Introduction to mathematical discourse and proof methods. Sets, functions, sequences, and relations. Properties of the integers. Induction. Equivalence relations. Linear and partial orderings.
Upon successful completion of this course students will be able to:
- Apply standard Mathematics notation used in the field of Computing.
- Recognize the difference between a proof and a counter example.
- Able to formulate elementary proofs using mathematical induction.
- Recognize comparative magnitudes of functions such as log(n), n2, 2n.
- Ability to read and understand some elementary logical proofs.
- Sets theory
- Properties of Integers
- Modular Arithmetic
- Equivalence Relations
- Binomial Coefficients
- Advanced counting
- Methods of proof
12% Concept Check-In (x6)
48% Homework (x6)
10% Group Work
30% Final Exam
*You must pass the final exam with a minimum grade of 60% in order to pass this course.*
**The evaluation breakdown is subject to change.**
This course has optional live sessions (e.g. webinars, synchronous activities).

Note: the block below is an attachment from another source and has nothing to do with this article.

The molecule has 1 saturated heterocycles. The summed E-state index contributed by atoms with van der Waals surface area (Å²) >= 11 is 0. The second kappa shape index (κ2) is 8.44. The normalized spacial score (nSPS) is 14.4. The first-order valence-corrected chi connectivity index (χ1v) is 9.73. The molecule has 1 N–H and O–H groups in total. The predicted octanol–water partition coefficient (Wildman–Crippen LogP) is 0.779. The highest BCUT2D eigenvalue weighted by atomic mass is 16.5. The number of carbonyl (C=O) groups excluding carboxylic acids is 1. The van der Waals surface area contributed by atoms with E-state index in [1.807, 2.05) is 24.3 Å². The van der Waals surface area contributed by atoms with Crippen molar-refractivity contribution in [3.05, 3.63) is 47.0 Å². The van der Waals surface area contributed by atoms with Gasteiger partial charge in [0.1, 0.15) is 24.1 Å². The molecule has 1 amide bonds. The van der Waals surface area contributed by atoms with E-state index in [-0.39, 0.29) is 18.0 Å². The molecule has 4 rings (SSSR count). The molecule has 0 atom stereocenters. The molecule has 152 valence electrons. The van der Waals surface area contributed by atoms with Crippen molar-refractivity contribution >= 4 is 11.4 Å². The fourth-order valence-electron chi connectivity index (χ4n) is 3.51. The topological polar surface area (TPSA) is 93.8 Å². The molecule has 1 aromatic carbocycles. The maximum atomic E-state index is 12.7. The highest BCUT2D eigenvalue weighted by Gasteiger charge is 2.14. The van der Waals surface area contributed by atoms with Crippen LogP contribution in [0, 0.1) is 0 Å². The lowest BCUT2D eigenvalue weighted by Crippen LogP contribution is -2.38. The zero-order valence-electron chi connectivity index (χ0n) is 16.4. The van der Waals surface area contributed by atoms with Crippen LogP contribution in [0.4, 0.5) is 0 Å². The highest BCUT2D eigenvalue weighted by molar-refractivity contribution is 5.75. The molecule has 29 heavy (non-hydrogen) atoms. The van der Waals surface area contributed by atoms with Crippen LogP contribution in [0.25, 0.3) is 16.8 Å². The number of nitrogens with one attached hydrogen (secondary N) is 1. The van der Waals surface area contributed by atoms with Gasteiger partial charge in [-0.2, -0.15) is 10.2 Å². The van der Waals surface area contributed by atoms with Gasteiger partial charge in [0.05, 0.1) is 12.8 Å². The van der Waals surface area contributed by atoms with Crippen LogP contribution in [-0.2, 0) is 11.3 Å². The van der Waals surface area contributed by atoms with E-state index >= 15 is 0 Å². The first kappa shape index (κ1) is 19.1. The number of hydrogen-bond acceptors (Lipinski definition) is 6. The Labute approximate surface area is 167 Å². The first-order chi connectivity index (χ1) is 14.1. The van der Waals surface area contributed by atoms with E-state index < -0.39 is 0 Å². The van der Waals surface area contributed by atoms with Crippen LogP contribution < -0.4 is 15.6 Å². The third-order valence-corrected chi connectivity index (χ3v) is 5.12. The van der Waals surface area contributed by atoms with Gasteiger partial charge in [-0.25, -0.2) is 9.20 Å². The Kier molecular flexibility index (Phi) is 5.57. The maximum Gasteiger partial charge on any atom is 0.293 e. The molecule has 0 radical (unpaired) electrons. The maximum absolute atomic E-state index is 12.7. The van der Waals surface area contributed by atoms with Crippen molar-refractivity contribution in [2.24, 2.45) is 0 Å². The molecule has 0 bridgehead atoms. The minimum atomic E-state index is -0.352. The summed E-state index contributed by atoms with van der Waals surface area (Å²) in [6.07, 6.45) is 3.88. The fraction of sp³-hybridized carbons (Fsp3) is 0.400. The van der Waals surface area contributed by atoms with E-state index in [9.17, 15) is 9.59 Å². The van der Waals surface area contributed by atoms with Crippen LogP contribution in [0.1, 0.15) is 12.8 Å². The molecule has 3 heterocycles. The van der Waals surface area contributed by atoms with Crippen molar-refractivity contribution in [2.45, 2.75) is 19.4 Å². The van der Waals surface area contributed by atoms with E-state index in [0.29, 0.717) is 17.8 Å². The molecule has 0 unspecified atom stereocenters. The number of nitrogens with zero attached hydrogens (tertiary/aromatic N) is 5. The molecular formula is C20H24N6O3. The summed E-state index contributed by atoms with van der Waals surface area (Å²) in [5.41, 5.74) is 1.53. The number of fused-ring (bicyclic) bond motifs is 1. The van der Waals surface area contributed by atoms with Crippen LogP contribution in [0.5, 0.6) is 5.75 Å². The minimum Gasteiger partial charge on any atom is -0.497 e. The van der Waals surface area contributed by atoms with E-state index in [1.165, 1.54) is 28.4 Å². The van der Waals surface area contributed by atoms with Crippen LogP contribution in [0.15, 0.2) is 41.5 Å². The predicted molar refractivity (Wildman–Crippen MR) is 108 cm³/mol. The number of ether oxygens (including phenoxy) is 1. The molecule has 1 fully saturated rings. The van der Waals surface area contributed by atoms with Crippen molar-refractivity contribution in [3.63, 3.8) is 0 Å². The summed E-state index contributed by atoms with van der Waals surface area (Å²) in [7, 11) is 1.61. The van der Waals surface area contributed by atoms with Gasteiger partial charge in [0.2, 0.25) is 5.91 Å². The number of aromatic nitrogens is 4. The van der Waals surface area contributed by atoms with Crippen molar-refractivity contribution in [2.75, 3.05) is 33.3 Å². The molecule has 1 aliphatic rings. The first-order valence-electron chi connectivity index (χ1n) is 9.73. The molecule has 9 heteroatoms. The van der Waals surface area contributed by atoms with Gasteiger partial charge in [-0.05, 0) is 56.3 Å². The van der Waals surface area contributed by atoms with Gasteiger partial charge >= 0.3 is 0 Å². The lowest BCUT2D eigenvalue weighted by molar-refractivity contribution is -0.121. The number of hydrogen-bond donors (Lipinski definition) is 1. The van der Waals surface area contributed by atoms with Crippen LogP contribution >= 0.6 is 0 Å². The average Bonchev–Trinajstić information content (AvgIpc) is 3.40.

Textbook and Materials
ASO reserves the right to make changes to the required material list as received by the instructor before the course starts. Please refer to the Campus Bookstore website at http://www.campusbookstore.com/Textbooks/Search-Engine to obtain the most up-to-date list of required materials for this course before purchasing them.
- Sarah-marie Belcastro, Discrete Mathematics with Ducks, A K Peters/CRC Press.
- Marc Lipson Seymour Lipschutz, Schaum's outline of Discrete Mathematics, McGraw-Hill
Note: The required materials are available to purchase as e-textbooks from the publishers/Amazon.
Students can expect to spend approximately 18-20 hours a week (120 hours per term) in study/practice and online activity for CISC 102.